From Zero Hedge, September 27, 2009.

Exclusive Smoking Gun: The Fed On Gold Manipulation

Zero Hedge has recently presented several declassified documents from the pre-1971 “Nixon Shock” days, that endorse the case for gold as a major historical factor in US monetary and foreign policy, as demonstrated by State Department and CIA disclosure. Gold’s special status in policy and administrative decision-making was a direct factor in Nixon’s choice to abolish the gold reserve at a time of an exploding budget deficit.

Yet what about the days after 1971, and specifically, how did that critical “behind the scenes” organization, the Federal Reserve, perceive and manipulate gold in the post Bretton-Woods world? Was gold, freed from its shackles to the dollar, once again merely a symbolic representation for money?

Zero Hedge presents the smoking gun that may provide responses to all the various open questions, courtesy of a declassified memorandum, written by none other than the then Fed Chairman, addressed to the president of the United States.

On June 3, 1975, Fed Chairman Arthur Burns, sent a “Memorandum For The President” to Gerald Ford, which among others CC:ed Secretary of State Henry Kissinger and future Fed Chairman Alan Greenspan, discussing gold, and specifically its fair value, a topic whose prominence, despite former president Nixon’s actions, had only managed to grow in the four short years since the abandonment of the gold standard in 1971. In a nutshell Burns’ entire argument revolves around the equivalency of gold and money, and furthermore points out that if the Fed does not control this core relationship, it would “easily frustrate our efforts to control world liquidity” but also “dangerously prejudge the shape of the future monetary system.” Furthermore, the memo goes on to highlight the extensive level of gold price manipulation by central banks even after the gold standard has been formally abolished. The problem with accounting for gold at fair market value: the risk of massive liquidity creation, which in those long-gone days of 1975 “could result in the addition of up to $150 billion to the nominal value of countries’ reserves.” One only wonders what would happen today if gold was allowed to attain its fair price status. And the threat, according to Burns: “liquidity creation of such extraordinary magnitude would seriously endanger, perhaps even frustrate, out efforts and those of other prudent nations to get inflation under reasonable control.” Aside from the gratuitous observation that even 34 years ago it was painfully obvious how “massive” liquidity could and would result in runaway inflation and the Fed actually cared about this potential danger, what highlights the hypocrisy of the Fed is that when it comes to drowning the world in excess pieces of paper, only the United States should have the right to do so.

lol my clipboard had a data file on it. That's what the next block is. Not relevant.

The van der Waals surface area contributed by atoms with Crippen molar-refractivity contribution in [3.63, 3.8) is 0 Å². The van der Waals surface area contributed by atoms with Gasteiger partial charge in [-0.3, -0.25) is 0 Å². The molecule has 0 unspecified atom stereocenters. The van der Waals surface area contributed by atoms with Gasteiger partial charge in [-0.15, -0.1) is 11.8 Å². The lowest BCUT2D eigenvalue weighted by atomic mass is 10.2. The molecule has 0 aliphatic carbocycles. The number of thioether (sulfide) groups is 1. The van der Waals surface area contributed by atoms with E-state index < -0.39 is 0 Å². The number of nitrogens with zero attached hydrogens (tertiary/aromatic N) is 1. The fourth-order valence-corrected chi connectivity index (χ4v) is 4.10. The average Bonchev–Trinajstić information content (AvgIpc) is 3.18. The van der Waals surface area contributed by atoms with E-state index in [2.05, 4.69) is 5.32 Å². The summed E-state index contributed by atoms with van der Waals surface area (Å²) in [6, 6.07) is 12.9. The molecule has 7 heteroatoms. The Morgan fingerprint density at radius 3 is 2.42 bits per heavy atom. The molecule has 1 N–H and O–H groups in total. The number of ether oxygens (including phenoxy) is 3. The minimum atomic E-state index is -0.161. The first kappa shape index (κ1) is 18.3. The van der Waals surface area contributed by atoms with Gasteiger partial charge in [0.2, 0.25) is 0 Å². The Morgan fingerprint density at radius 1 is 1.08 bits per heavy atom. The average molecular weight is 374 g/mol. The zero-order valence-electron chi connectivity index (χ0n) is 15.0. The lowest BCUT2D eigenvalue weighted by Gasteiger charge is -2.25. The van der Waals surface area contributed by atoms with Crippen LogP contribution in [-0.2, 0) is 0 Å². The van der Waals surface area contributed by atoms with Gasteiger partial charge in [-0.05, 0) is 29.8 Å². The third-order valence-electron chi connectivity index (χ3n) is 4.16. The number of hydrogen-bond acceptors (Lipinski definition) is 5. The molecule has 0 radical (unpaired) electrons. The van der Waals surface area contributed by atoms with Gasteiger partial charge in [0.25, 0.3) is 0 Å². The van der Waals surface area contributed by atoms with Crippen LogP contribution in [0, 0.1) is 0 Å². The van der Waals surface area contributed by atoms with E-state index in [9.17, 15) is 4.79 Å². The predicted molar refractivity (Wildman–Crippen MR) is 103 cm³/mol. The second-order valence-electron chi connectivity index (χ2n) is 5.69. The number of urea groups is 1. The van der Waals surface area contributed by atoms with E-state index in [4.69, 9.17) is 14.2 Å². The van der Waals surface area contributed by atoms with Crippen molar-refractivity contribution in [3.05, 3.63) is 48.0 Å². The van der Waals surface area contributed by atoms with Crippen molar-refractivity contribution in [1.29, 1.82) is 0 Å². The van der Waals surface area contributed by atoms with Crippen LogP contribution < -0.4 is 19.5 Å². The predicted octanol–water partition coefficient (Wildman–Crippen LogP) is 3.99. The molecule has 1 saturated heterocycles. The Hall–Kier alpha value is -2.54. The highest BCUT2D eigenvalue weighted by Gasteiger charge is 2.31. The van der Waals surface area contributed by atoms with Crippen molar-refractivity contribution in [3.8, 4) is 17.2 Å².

Another notable observation is that despite a muted antagonism between the Fed and the US Treasury persisting for decades, the fuse is and always has been short, and the conflict can promptly hit a crescendo, with the Fed ultimately always getting the upper hand. In the case of the Burns memo, the Fed’s position was diametrically opposed to what the Treasury proposed was the proper approach. The result: full on assault by the Federal Reserve over the Treasury’s credibility and even then, more than three decades ago, a veiled threat by the Fed involving escalating problems if the recommendation of the Treasury was picked over that of the Fed. “Severe criticism on the part of prominent and influential financiers would inevitably follow if the Treasury’s present position prevailed.” It is not surprising that the Fed’s modus operandi has not changed one bit since 1975: it is our way or virtually assured destruction/embarrassment way.

Additionally, a curious tangent of the Burns memo is the fact that gold was explicitly used as an engine to enact political doctrine: “If the United States took a stand on the gold question that failed to satisfy the French in current international negotiations, would there be adverse economic or political consequences? I doubt it… If we do ever accede to French views on gold, we should at least use our bargaining leverage to achieve some major political advantage.” And while gold as a policy mechanism was unable to satisfy its role this time, one wonders on how many subsequent occasions was global democracy trampled over in order to placate the US Federal Reserve:

“I have consulted Henry Kissinger as to whether there is some political quid pro quo we might want to extract from the French in exchange for acceding to some part or all of their desired position on gold. But Henry tells me there is none at this time.”

At some point governments of advanced nations will say “enough” to the covert domination of their controlling bodies by the Federal Reserve, which through manipulation of its gold and money interests, effectively has control over not just the French, but every government which has a monetary basis to its respective economy and a relationship to the US “reserve” currency… Which means virtually every country in the world. The backlash, if and when it occurs, will be memorable.

Lastly, the memo presents a useful snapshot into the cloak-and-dagger, and highly nebulous world of Central Bank negotiations and gold price manipulation: